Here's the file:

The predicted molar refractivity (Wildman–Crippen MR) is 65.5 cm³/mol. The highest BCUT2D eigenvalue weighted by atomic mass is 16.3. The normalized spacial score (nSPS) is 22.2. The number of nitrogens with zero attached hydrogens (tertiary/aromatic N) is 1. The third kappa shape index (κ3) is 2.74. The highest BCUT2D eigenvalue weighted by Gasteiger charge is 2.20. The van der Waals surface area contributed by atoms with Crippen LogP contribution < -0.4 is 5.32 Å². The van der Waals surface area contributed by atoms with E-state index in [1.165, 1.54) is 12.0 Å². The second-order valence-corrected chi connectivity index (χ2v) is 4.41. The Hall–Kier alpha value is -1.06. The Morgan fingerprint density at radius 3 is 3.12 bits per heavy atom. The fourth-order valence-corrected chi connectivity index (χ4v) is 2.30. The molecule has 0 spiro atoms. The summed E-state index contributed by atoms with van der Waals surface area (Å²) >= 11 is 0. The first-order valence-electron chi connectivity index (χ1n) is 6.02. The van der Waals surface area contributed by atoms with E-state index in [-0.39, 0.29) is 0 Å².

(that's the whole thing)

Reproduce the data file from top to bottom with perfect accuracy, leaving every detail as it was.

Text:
The predicted molar refractivity (Wildman–Crippen MR) is 65.5 cm³/mol. The highest BCUT2D eigenvalue weighted by atomic mass is 16.3. The normalized spacial score (nSPS) is 22.2. The number of nitrogens with zero attached hydrogens (tertiary/aromatic N) is 1. The third kappa shape index (κ3) is 2.74. The highest BCUT2D eigenvalue weighted by Gasteiger charge is 2.20. The van der Waals surface area contributed by atoms with Crippen LogP contribution < -0.4 is 5.32 Å². The van der Waals surface area contributed by atoms with E-state index in [1.165, 1.54) is 12.0 Å². The second-order valence-corrected chi connectivity index (χ2v) is 4.41. The Hall–Kier alpha value is -1.06. The Morgan fingerprint density at radius 3 is 3.12 bits per heavy atom. The fourth-order valence-corrected chi connectivity index (χ4v) is 2.30. The molecule has 0 spiro atoms. The summed E-state index contributed by atoms with van der Waals surface area (Å²) >= 11 is 0. The first-order valence-electron chi connectivity index (χ1n) is 6.02. The van der Waals surface area contributed by atoms with E-state index in [-0.39, 0.29) is 0 Å².